Yet what could happen if we raised our sights from what is to what’s possible? Why are some organizations able to achieve better results with similar resources? When we work within constraints, keeping one variable fixed while making progress with the other, real innovation happens.

Life.Church Case Studies

We’ve missed the mark plenty of times at Life.Church, but we’ve also found ways to innovate within our constraints, like these notable examples:

  • At many of our locations, we used to be maxed out at six services per weekend. We couldn’t figure out how to add another service without straining our team. Eventually, one of our campus pastors proposed dividing the weekend into shifts. Part of the team covers Saturday evening through mid-day Sunday, and a different part of the team covers Sunday morning through Sunday evening or Monday evening. The overlap in the shifts gives them extra coverage for peak service times. Now we can offer nine and sometimes ten services at many of our locations. We increased our capacity, engaged more people in serving, and opened up new options for people who struggled to attend at other times.
  • Our YouVersion budget isn’t small, but it’s several orders of magnitude smaller than the operating costs you’d see at most tech companies with a similar scale and scope. We refuse to accept that we have to fall into the same processes they use and we’ve consistently innovated in how we’ve delivered those services. Our tech costs have been flat but YouVersion has managed to grow substantially because we’re achieving new cost efficiencies.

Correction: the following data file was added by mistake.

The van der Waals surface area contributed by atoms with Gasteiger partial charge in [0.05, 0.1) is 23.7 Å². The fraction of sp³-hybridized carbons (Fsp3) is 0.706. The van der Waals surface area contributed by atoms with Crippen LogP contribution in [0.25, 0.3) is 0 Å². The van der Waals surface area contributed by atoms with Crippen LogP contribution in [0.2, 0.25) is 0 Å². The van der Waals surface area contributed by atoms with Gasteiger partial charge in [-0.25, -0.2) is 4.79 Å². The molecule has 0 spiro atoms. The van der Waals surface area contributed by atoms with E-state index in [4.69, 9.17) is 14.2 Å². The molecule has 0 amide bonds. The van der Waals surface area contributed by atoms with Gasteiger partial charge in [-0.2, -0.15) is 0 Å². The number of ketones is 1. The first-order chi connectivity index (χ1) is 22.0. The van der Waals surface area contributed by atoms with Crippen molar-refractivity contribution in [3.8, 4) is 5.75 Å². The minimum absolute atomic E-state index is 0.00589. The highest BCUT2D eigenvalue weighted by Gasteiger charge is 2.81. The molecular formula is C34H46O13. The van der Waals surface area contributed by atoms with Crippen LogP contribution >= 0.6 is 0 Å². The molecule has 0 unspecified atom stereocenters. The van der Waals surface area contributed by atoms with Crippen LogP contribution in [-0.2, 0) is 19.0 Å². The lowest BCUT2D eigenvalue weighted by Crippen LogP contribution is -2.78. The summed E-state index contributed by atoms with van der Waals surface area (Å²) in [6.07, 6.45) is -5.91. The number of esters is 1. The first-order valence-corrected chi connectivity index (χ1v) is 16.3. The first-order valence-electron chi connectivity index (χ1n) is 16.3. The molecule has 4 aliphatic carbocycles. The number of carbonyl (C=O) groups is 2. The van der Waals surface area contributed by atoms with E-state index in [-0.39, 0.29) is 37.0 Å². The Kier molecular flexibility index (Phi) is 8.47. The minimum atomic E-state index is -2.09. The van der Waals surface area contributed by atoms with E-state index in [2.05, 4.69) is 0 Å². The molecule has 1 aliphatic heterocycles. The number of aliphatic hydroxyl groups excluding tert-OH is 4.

• In the early days of Church Online, we used to feature live video for the sermon and worship during every experience. This meant we could only offer as many services online as we could at one of our locations (about seven at the time) and we couldn’t reach people who were asleep in a time zone on the other side of the world. We decided to try automating some aspects of the technology for a simulated live worship and sermon experience, and had live hosts serving in the chat area. With that one change, we were able to reach more people, use less staff time, create meaningful volunteer opportunities, and have a more stable experience from a technical standpoint. That laid the groundwork for Church Online to eventually grow to the 71 experiences it offers weekly today. (Learn more about how we do church online at Life.Church.)

Bringing true innovation to your organization doesn’t have to come through technological advancements or huge changes. Sometimes a simple tweak can create a real difference in the amount of time or money you invest, or the results you see. Any time that happens, you’re bending the cost-quality curve and changing the shape of what’s possible for your ministry.

Application Ideas

Look at some of the big projects you’ve got coming up. Could you intentionally shorten your deadline or cut your budget to change the shape of your cost-quality curve?

Bobby Gruenewald

Life.Church Pastor, Innovation Leader

Bobby is passionate about exploring new ideas and finding practical ways to leverage them for the global Church. He oversees the YouVersion, Digerati, Creative Media, Spaces & Places, and Communications teams at Life.Church.